About two years ago the European public health turmoil due to the COVID-19 pandemic began. All countries were affected, but the virus didn’t have the same impact on all of them. Specifically during the first wave, up to May 2020, some countries were hit hard, while some others seemed to go through it with less damage. In his paper, The underlying factors of the COVID-19 spatially uneven spread. Initial evidence from regions in nine EU countries, published at the Regional Science Policy and Practice Journal, Dr Nikos Kapitsinis takes a look at the factors for this uneven spread but from a regional viewpoint.
Nine countries (Germany, France, Greece, Portugal, Italy, Austria, the Netherlands, Sweden, Spain) were placed under the microscope for their mortality rate due to COVID-19. Lombardy in Italy and Communidad de Madrid in Spain were the two regions with the highest mortality rate, reaching 136 and 122 deaths per 100.000 inhabitants respectively. On the other hand, five regions didn’t record any deaths at all, with four of them situated in Greece (Ipeiros, Thessalia, Sterea Ellada, Notio Aigaio) and one in Portugal (Região Autónoma da Madeira). So, how did this happen?
“A region with high mortality is likely to have large households and firms, and those with a big share of people over 65 years old recorded the highest mortality. Mortality is greater where a high rate of elderly people living in care homes is identified”, Dr Kapitsinis notes.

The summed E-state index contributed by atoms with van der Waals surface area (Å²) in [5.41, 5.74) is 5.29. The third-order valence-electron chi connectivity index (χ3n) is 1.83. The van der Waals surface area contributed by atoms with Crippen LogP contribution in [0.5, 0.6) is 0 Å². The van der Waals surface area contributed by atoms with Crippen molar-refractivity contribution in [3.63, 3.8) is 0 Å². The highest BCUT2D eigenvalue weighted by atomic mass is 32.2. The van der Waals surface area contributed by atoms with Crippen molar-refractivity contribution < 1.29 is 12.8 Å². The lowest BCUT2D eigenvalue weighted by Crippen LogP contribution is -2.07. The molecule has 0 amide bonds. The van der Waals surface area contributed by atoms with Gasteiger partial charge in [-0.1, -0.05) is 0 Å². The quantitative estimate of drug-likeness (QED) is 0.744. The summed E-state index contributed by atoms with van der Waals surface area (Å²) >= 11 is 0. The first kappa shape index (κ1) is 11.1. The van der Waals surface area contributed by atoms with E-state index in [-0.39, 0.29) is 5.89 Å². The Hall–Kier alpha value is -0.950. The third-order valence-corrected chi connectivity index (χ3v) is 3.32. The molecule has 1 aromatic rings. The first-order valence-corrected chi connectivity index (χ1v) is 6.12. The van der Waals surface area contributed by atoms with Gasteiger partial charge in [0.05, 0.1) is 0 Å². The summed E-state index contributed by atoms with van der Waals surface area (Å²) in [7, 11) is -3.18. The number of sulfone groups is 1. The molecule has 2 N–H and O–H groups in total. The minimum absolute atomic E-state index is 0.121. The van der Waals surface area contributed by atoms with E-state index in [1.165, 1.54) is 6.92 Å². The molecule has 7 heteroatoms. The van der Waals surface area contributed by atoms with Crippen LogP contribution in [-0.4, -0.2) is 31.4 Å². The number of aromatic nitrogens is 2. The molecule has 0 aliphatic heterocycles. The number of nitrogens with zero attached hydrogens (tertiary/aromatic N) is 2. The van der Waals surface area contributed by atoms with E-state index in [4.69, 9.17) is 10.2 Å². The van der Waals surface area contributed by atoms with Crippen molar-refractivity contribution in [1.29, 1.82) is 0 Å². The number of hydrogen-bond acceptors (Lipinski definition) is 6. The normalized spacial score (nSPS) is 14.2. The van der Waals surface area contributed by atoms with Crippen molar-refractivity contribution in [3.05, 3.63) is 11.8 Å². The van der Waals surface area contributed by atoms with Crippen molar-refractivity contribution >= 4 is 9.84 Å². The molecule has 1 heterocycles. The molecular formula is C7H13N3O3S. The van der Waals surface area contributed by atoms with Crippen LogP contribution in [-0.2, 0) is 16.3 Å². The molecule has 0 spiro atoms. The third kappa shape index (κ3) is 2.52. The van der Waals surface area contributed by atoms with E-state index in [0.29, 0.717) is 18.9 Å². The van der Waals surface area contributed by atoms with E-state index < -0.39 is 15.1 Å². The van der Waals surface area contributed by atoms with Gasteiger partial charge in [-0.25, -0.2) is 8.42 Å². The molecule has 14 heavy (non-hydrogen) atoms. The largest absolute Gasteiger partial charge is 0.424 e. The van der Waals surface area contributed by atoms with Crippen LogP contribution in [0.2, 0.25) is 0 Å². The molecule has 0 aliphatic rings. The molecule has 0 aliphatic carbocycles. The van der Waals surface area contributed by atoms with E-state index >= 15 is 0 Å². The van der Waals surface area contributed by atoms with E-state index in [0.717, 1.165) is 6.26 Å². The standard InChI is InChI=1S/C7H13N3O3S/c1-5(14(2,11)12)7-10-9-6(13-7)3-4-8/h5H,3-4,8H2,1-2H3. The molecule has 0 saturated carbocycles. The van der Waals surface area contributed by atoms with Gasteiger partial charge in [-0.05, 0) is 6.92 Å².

Dense population, people of elderly age, who are more susceptible to contract and get sick from a disease, high levels of pollution and regional inter-connectivity are addressed as factors for this regional disparity in deaths.
As with his study at national level, Dr Kapitsinis notes that a solid healthcare system, on the other hand, is considered to be a mitigating factor for lower mortality rates. “Regions with a higher number of doctors and hospital beds per 100,000 inhabitants recorded lower mortality rates. Those with a below-average number of hospital beds showed much higher mortality than those where the number was above average (28 victims to 11)”.
Late implementation of effective measures for preventing the spread of the virus and the lack of the EU-wide coordination are also key elements for this disparity in deaths across EU. “The first case in Europe was recorded two months after the first outbreak in China, giving European countries time to act. Delays in addressing and negligence in containing outbreaks through ‘test, trace, and isolate’ played a part in their failure to control the pandemic”.
Countries that reacted more quickly to the pandemic after recording their first death due to the virus, like Portugal, Austria and Greece, were less affected in the long-run.
Yet, there are still positive outcomes to be noted from the years-long pandemic. Dr Kapitsinis states that “despite its terrible toll, COVID-19 could revolutionise the policy discourse around health systems, as well as working and living patterns”, and he adds“Containment policies, which seek to test, track and isolate cases, proved to be the most efficient way to reduce mortality rates.” And to do so, “All these will require more financial investment in health systems”.
Nikos Kapitsinis, YOUTHShare & Visiting Researcher, Department of Geography, University of the Aegean
Zoopigi Touvra, PhD Candidate, University of the Aegean